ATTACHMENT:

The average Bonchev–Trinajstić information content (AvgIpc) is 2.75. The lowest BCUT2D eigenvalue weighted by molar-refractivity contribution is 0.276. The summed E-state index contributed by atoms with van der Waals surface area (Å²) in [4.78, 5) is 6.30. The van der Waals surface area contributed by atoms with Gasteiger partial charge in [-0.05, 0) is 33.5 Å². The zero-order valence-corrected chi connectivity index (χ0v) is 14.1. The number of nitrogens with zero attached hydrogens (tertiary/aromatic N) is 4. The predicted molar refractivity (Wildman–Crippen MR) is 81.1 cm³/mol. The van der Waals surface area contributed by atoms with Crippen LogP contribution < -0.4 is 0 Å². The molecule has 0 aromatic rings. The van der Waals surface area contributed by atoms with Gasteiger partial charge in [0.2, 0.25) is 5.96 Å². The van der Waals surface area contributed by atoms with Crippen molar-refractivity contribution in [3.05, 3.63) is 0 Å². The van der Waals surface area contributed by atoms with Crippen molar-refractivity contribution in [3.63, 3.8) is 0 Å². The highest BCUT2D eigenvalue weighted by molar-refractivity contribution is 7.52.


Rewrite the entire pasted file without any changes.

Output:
The average Bonchev–Trinajstić information content (AvgIpc) is 2.75. The lowest BCUT2D eigenvalue weighted by molar-refractivity contribution is 0.276. The summed E-state index contributed by atoms with van der Waals surface area (Å²) in [4.78, 5) is 6.30. The van der Waals surface area contributed by atoms with Gasteiger partial charge in [-0.05, 0) is 33.5 Å². The zero-order valence-corrected chi connectivity index (χ0v) is 14.1. The number of nitrogens with zero attached hydrogens (tertiary/aromatic N) is 4. The predicted molar refractivity (Wildman–Crippen MR) is 81.1 cm³/mol. The van der Waals surface area contributed by atoms with Crippen LogP contribution < -0.4 is 0 Å². The molecule has 0 aromatic rings. The van der Waals surface area contributed by atoms with Gasteiger partial charge in [0.2, 0.25) is 5.96 Å². The van der Waals surface area contributed by atoms with Crippen molar-refractivity contribution in [3.05, 3.63) is 0 Å². The van der Waals surface area contributed by atoms with Crippen molar-refractivity contribution in [3.63, 3.8) is 0 Å². The highest BCUT2D eigenvalue weighted by molar-refractivity contribution is 7.52.